Japan adapts FTC as the principle method but apply the foreign source income exclusion method to particular purposes as necessary.
In the past, both income tax and corporation tax adopted only FTC.
However, now domestic corporations are allowed to exclude 95% of dividends from overseas subsidiaries from the worldwide income.
Instead, the system called “indirect foreign tax credit” has been abolished.
Indirect foreign tax credit is allowing a Japanese parent company to credits foreign income taxes paid by its overseas subsidiaries from its own corporation tax due amount in the home country.
This was a way to eliminate the double taxation of foreign taxes on the subsidiaries’ pre-tax income and Japanese corporation tax on dividends (after foreign tax) received by the parent company.
Japan had been granting Japanese parent companies the indirect FTC deeming that the parent company indirectly paid foreign income taxes through its subsidiaries.
However it is also fact that many conditions for indirect FTC had been an obstacle for complete elimination of the double taxation.
It seems that quite a few “Corporate Japan” suspended dividends from offshore subsidiaries due to that reason, and the government finally decided the fundamental change to the simpler income exclusion method from the complex FTC for the policy reason.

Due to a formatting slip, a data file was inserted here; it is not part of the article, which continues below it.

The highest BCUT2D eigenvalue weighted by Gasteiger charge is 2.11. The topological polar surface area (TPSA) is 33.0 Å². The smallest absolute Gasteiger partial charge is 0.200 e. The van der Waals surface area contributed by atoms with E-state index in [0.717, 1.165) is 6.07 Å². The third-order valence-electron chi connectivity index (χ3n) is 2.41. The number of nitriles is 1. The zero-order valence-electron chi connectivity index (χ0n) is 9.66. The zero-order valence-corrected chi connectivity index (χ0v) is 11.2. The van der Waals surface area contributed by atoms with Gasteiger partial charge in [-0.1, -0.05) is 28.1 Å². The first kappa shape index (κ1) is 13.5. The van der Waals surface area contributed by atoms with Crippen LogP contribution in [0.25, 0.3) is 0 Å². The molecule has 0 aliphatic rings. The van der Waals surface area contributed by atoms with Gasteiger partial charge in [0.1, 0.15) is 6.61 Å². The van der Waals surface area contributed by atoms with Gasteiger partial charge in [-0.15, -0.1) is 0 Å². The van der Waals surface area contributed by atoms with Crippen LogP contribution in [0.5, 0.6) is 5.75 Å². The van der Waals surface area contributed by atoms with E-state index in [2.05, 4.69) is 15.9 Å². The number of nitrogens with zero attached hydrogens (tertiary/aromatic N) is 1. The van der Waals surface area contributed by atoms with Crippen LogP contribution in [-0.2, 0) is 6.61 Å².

Foreign tax credit is complicated

The foreign tax credit system in Japan, especially for corporation tax purpose, is quite complicated.
As mentioned earlier, if unconditional FTC is granted, it may be abused for “excessive tax saving” which deviates from the original purpose of FTC, elimination of double taxation.
The series of revisions have been made in order to make up for such drawbacks but the scope of foreign taxes eligible for FTC and the calculation rule to limit entire FTC amount became more complicated.
Because the parameters for FTC calculation consist of many variable factors such as worldwide income, foreign source income, corporation tax due amount etc., it is extremely difficult to estimate how much FTC you can claim for a year.
From the tax planning perspective, I expect that the change from FTC to foreign income exclusion gives taxpayers more predictability of tax implication on repatriation from offshore subsidiaries.

***
About 30 years ago, I was in charge of calculating the FTC limitation in a Japanese company.
However, as I was still a newcomer in that function and (before that) I did not fully understand basics of corporation tax, even just gathering information and running the calculation as instructed from my boss were really tough job.
We had created a massive, large and complex spreadsheet to handle many divergences and convergences of calculation based on possible scenarios. That was like a puzzle.
Because it was too messy, we launched a project aiming development of dedicated EDP system.
However, the project was canceled as we had used up the budget for just preliminary discussion with external consultant.
That was a bit painful memory about FTC.